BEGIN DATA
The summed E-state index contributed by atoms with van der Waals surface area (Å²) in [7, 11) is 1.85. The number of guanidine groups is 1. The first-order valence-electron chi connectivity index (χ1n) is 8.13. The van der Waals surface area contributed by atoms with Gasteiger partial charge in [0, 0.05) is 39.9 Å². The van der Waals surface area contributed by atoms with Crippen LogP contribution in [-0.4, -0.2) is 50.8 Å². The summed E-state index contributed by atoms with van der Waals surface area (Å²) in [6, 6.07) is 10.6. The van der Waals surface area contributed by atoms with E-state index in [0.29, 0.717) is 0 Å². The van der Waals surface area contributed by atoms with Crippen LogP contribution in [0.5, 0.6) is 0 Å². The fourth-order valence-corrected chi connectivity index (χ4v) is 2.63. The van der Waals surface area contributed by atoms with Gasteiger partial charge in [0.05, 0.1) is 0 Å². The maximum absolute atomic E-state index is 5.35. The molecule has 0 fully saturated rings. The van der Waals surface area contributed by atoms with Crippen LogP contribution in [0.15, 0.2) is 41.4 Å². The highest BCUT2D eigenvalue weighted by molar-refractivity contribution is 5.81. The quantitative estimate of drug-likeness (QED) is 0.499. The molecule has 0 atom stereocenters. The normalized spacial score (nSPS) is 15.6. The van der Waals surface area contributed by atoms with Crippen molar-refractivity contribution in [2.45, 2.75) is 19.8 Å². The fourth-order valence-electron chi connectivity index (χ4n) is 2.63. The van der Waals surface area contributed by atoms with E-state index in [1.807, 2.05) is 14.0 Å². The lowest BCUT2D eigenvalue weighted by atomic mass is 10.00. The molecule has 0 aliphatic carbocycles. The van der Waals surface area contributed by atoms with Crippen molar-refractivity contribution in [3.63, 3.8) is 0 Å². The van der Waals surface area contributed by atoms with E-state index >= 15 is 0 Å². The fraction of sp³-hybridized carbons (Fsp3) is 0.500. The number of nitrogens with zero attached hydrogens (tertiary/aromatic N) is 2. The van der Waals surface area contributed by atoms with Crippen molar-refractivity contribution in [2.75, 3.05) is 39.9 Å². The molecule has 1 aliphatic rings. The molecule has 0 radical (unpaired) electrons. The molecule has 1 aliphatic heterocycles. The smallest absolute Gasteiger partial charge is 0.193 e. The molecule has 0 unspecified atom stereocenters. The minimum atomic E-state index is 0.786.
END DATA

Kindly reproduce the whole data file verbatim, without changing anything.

The summed E-state index contributed by atoms with van der Waals surface area (Å²) in [7, 11) is 1.85. The number of guanidine groups is 1. The first-order valence-electron chi connectivity index (χ1n) is 8.13. The van der Waals surface area contributed by atoms with Gasteiger partial charge in [0, 0.05) is 39.9 Å². The van der Waals surface area contributed by atoms with Crippen LogP contribution in [-0.4, -0.2) is 50.8 Å². The summed E-state index contributed by atoms with van der Waals surface area (Å²) in [6, 6.07) is 10.6. The van der Waals surface area contributed by atoms with E-state index in [0.29, 0.717) is 0 Å². The van der Waals surface area contributed by atoms with Crippen LogP contribution in [0.5, 0.6) is 0 Å². The fourth-order valence-corrected chi connectivity index (χ4v) is 2.63. The van der Waals surface area contributed by atoms with Gasteiger partial charge in [0.05, 0.1) is 0 Å². The maximum absolute atomic E-state index is 5.35. The molecule has 0 fully saturated rings. The van der Waals surface area contributed by atoms with Crippen LogP contribution in [0.15, 0.2) is 41.4 Å². The highest BCUT2D eigenvalue weighted by molar-refractivity contribution is 5.81. The quantitative estimate of drug-likeness (QED) is 0.499. The molecule has 0 atom stereocenters. The normalized spacial score (nSPS) is 15.6. The van der Waals surface area contributed by atoms with Crippen molar-refractivity contribution in [2.45, 2.75) is 19.8 Å². The fourth-order valence-electron chi connectivity index (χ4n) is 2.63. The van der Waals surface area contributed by atoms with E-state index in [1.807, 2.05) is 14.0 Å². The lowest BCUT2D eigenvalue weighted by atomic mass is 10.00. The molecule has 0 aliphatic carbocycles. The van der Waals surface area contributed by atoms with Crippen molar-refractivity contribution in [3.63, 3.8) is 0 Å². The van der Waals surface area contributed by atoms with E-state index >= 15 is 0 Å². The fraction of sp³-hybridized carbons (Fsp3) is 0.500. The number of nitrogens with zero attached hydrogens (tertiary/aromatic N) is 2. The van der Waals surface area contributed by atoms with Crippen molar-refractivity contribution in [2.75, 3.05) is 39.9 Å². The molecule has 1 aliphatic rings. The molecule has 0 radical (unpaired) electrons. The molecule has 1 aliphatic heterocycles. The smallest absolute Gasteiger partial charge is 0.193 e. The molecule has 0 unspecified atom stereocenters. The minimum atomic E-state index is 0.786.